Incidentally, if you want to skip the rapids altogether, the put-in on either side of Interstate State Park (i.e., the Wisconsin or Minnesota side – though both will require a state park pass admission sticker) is excellent.
This magnificent section is heartbreakingly brief. Here is a rough breakdown of what can be expected:
1: If you put in at the North campground you’re looking at about 5 minutes of paddling before hitting the rapids below the Highway 8 bridge.
2: Then a rush of thrilling timelessness as you plummet and pummel the rapids.
3: Another 5 or 10 minutes of bragging rights and floating with no need to paddle, you’ll appreciate the sheer reward of the gorgeous cliffs and magnificent scenery of this special place.
4: Head back to reality as one of the ginormous paddleboats approaches and threatens to squash your big ego little self.
5: Resume paddling and get ready for lots of canoe/kayak rentals, motorboats and jet skiers now that the water has totally flattened out and the river widened.
6: Get used to this because it’ll be much of the same for the next couple hours until you roll on into the Osceola landing.
So yes, it’s much too brief and you will have to contend with lots of otherwise undesirable distractions. Is it worth it? I think so.
If we did this trip again:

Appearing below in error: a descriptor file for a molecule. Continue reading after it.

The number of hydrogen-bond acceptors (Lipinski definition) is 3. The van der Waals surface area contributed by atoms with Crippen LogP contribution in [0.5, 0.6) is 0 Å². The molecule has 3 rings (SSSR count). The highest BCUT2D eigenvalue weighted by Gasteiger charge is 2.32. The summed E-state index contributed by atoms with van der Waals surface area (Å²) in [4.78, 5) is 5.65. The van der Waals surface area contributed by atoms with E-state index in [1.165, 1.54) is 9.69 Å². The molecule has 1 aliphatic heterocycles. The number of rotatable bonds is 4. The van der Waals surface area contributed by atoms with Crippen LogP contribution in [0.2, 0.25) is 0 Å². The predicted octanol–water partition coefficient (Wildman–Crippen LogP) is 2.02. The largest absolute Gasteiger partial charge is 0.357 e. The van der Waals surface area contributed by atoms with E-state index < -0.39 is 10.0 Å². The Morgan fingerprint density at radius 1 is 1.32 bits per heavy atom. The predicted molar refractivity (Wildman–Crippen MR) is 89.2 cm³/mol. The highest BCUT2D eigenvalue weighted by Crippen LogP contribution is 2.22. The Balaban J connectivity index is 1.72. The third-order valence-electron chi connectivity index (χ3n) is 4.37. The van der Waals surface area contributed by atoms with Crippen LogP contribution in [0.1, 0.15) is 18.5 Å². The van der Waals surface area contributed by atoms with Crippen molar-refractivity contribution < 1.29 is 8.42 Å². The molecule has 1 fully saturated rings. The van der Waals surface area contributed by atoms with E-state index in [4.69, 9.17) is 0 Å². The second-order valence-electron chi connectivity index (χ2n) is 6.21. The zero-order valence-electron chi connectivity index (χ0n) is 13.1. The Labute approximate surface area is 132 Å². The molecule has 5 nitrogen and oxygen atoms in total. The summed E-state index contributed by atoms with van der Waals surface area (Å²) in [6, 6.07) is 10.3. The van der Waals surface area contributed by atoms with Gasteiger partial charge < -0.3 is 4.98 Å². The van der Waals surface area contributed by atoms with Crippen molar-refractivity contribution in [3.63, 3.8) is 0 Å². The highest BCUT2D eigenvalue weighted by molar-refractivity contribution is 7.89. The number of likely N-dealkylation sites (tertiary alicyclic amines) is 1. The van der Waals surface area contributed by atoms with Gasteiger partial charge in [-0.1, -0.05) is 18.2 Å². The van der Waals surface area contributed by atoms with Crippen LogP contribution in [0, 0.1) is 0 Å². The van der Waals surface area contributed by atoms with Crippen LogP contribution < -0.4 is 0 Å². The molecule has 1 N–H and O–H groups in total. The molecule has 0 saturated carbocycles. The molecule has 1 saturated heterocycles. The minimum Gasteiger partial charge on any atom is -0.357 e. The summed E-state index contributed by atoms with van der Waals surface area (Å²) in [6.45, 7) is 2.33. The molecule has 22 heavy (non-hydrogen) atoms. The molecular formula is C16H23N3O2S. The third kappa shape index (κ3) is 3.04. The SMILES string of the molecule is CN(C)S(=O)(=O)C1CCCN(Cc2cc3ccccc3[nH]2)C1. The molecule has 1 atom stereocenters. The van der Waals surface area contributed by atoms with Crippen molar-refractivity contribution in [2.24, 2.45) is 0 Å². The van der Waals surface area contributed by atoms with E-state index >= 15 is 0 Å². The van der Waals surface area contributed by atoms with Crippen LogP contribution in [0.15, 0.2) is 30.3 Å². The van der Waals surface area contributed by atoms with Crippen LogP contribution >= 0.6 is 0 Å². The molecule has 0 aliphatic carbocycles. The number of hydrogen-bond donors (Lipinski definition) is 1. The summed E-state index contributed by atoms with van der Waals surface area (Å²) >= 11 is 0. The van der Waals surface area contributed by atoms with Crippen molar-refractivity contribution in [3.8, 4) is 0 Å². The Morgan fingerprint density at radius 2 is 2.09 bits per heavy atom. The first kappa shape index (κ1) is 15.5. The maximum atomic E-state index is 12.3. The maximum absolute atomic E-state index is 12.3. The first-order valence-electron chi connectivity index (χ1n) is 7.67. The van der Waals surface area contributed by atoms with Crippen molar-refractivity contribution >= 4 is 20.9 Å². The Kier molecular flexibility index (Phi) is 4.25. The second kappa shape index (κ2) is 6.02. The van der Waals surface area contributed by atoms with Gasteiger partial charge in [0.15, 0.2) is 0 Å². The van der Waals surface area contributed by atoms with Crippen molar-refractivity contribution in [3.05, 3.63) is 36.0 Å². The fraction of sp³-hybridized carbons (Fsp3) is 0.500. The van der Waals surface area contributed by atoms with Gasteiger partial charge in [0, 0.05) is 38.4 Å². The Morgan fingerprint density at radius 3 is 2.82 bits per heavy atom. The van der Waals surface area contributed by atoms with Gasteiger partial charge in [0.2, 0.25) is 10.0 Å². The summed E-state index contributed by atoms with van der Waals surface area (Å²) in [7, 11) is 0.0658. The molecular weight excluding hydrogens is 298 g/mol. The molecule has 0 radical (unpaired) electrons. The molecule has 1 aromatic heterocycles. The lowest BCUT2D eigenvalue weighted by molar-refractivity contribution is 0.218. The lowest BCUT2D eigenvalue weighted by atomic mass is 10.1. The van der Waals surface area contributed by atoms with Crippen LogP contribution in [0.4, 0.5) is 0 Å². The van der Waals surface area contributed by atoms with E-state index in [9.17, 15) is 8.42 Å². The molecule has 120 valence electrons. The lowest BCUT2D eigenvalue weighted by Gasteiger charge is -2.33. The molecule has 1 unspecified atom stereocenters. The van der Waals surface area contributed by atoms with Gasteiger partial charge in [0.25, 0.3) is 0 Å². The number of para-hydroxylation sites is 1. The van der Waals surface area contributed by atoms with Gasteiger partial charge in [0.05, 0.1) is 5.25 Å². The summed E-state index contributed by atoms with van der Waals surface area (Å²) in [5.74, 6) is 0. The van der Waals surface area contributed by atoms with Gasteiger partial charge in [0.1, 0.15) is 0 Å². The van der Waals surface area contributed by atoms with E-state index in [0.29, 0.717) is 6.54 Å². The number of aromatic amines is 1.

I will and try my luck with one of the possible put-in options upstream of the Highway 8 bridge. Or perhaps just spend the day in a whitewater boat and play in the rapids/dalles section only.
St. Croix River II: Osceola to Somerset Landing
Camp: Interstate State Park
General: National Park Service
Good People: Friends of the St. Croix Headwaters
Good People: Friends of the St. Croix Wetland Management District
Guide: Paddling Northern Wisconsin
Guide: Wisconsin Trail Guide
Overview: Wisconsin Guides
Video: St. Croix and Namekagon Rivers
Wikipedia: St. Croix River
8.6 miles. A truly beautiful bike ride almost entirely in the country off the beaten track of car traffic, offering a state park on one side, a state natural area on the other, with a designated rustic road (#101) threading its way through the two.
Note: if you are driving and not riding a bike, you’ll probably want just to get back on Highway 35 from downtown Osceola to the entrance for Interstate State Park.